Discovering Nan Dorland: The Morenus Marriage Ends

Photo from Richard Morenus, "From Broadway to Bush," in MacLean's Sept. 1, 1946. Nan and Richard Morenus in northern Ontario, c1945.

by Joan Champ

The following is the tenth installment in a series about Nan Dorland, a radio star from New York City who struggled to become a writer and a prospector in northern Saskatchewan. Follow at or on Instagram @discoveringnan.

“Isolation is a special pitfall to the couples in the wilderness. Key to the domestic economy, as crucial as loading firewood, are measures the couple take to avoid crowding each other, rubbing up against each other to the point of irritation.”  – Randall Roorda, “Wilderness Wives,” 2005.

The Morenus’ first years at their cabin on the island near Sioux Lookout were busy ones, so there was little time for squabbles. Nan had found many activities to occupy her time while Richard wrote. She learned how to set snares, how to bake bannock and bread, how to drive a dog team, how to fish through the ice, and how to hunt and butcher venison. She also took her turns at the typewriter.

Was there competition between Nan and Richard as they navigated wilderness living? Whatever the causes of the Morenus’ tension in the wilds of northern Ontario, their marriage did not survive the strain. By early 1946 Nan’s marriage to Richard Morenus was over.

According to their divorce decree of June 1947, Nan had “wilfully deserted and absented herself” from Richard “without any reasonable cause and without fault on his part” since the day of February 22, 1946. It was one of the grounds for a divorce in the State of Illinois in those years. To achieve that, they had to live apart for over a year. Richard moved to Chicago.

On September 26, 1946, Richard sold his interest in their beloved island to Nan for a dollar. Six months later, Nan sold the island to a Chicago couple for $7500, making a tidy profit on the land sale. It is likely that Richard facilitated this sale to ensure that Nan was looked after financially after their divorce.

Nan continued to live in northern Ontario on her own throughout 1946 and at least part of 1947. On February 21, 1947, she was admitted to Sioux Lookout Hospital for eight days. It is possible, based on her article in Maclean’s called “The Woman’s Bushed” (August 15, 1947), that Nan had another emergency surgery for her chronic abdominal problems. In that article she mentions her long convalescence after “months of fever, pain and the smothering confinement of sickness.”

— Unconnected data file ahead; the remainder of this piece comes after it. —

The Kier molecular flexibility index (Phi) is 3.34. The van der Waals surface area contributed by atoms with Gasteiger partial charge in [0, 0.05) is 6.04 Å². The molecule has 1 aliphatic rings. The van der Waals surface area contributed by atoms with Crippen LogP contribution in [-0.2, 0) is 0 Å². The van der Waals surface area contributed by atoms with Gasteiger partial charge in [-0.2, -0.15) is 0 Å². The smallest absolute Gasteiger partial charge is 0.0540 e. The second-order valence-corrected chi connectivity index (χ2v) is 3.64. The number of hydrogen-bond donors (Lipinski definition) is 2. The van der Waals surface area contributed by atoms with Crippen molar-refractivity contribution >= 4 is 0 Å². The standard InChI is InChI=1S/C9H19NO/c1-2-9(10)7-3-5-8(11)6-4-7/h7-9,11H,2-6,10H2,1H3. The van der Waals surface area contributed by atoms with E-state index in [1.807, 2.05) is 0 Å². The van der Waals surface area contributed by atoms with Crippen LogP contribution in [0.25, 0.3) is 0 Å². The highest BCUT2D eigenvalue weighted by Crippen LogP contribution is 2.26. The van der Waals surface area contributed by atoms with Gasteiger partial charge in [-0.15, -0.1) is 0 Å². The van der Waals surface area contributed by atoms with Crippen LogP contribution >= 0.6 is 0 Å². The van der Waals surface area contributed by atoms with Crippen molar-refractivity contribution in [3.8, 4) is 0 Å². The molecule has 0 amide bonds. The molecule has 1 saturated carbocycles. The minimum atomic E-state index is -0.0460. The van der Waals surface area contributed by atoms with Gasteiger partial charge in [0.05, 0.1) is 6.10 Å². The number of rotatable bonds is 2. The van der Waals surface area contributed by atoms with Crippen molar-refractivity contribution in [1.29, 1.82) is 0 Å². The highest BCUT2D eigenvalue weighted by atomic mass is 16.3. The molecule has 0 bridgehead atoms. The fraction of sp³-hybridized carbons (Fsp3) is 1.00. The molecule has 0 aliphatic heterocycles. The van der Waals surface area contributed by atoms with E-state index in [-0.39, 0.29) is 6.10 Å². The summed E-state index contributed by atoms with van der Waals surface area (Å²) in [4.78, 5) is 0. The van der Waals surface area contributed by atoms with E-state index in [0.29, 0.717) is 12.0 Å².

About a month or so after Nan was released from hospital and while she was still recovering from her illness, Nan embarked on a major adventure with a man she refers to only as “Joe.” The twosome took a 240-kilometre, 20-portage canoe trip in search of high-grade ore. They did not find what they were looking for, but Nan was excited to get back into the bush and do some prospecting. It was her latest passion.

Meanwhile, by the summer of 1947 Richard was living with a woman named Nora Smith.

The Morenus’ divorce hearing took place on June 19, 1947 at the Superior Court of Cook County. Nan did not attend the hearing.

When asked about the circumstances leading up to his separation from Nan on February 22, 1946, Richard testified,“It was necessary for me to make a business trip and be away for a considerable length of time and she refused to accompany me and said she would rather live by herself. Living as we were it would be impossible for her to live alone. If I stayed there, it would mean giving up my business. We were living on an island and there was no one there to take care of the heat but myself and she couldn’t possible live there alone. She said, ‘You live your life and I will live mine’ and she took a place to live and we lived separately since.”

Richard also stated that he had tried to get Nan to come back to the United States with him, but she had refused to come back.

Frank Ross, a friend of Richard’s, gave a deposition in Toronto on June 6, 1947. Ross said Richard had left Sioux Lookout in August 1946 to take a job in Chicago, but that Nan had refused to accompany him. “I was advised by the husband that he had reason to believe that the wife had been unfaithful to him,” he testified.

On June 27, 1947, Richard and Nan’s divorce was official. Just over a year later, on October 1, 1948, Richard married Nora Smith. It was his sixth marriage. 

I have not been able to determine Nan’s whereabouts from August of 1947 until she turned up in northern Saskatchewan in the autumn of 1948. By then, she was determined to become a prospector.